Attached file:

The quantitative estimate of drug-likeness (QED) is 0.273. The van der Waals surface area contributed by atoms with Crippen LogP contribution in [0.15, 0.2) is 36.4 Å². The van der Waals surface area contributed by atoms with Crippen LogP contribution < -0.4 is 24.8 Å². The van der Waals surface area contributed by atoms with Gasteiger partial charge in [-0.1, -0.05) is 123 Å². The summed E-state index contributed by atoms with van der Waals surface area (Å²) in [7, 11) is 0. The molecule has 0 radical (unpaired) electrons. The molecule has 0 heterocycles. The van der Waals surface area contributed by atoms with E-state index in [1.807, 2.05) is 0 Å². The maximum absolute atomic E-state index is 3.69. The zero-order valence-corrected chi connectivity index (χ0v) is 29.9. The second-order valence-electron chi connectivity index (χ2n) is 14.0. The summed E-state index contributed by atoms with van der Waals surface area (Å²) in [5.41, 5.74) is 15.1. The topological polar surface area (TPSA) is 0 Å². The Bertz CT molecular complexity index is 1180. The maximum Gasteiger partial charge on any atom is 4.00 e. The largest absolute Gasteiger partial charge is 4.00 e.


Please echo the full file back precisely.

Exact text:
The quantitative estimate of drug-likeness (QED) is 0.273. The van der Waals surface area contributed by atoms with Crippen LogP contribution in [0.15, 0.2) is 36.4 Å². The van der Waals surface area contributed by atoms with Crippen LogP contribution < -0.4 is 24.8 Å². The van der Waals surface area contributed by atoms with Gasteiger partial charge in [-0.1, -0.05) is 123 Å². The summed E-state index contributed by atoms with van der Waals surface area (Å²) in [7, 11) is 0. The molecule has 0 radical (unpaired) electrons. The molecule has 0 heterocycles. The van der Waals surface area contributed by atoms with E-state index in [1.807, 2.05) is 0 Å². The maximum absolute atomic E-state index is 3.69. The zero-order valence-corrected chi connectivity index (χ0v) is 29.9. The second-order valence-electron chi connectivity index (χ2n) is 14.0. The summed E-state index contributed by atoms with van der Waals surface area (Å²) in [5.41, 5.74) is 15.1. The topological polar surface area (TPSA) is 0 Å². The Bertz CT molecular complexity index is 1180. The maximum Gasteiger partial charge on any atom is 4.00 e. The largest absolute Gasteiger partial charge is 4.00 e.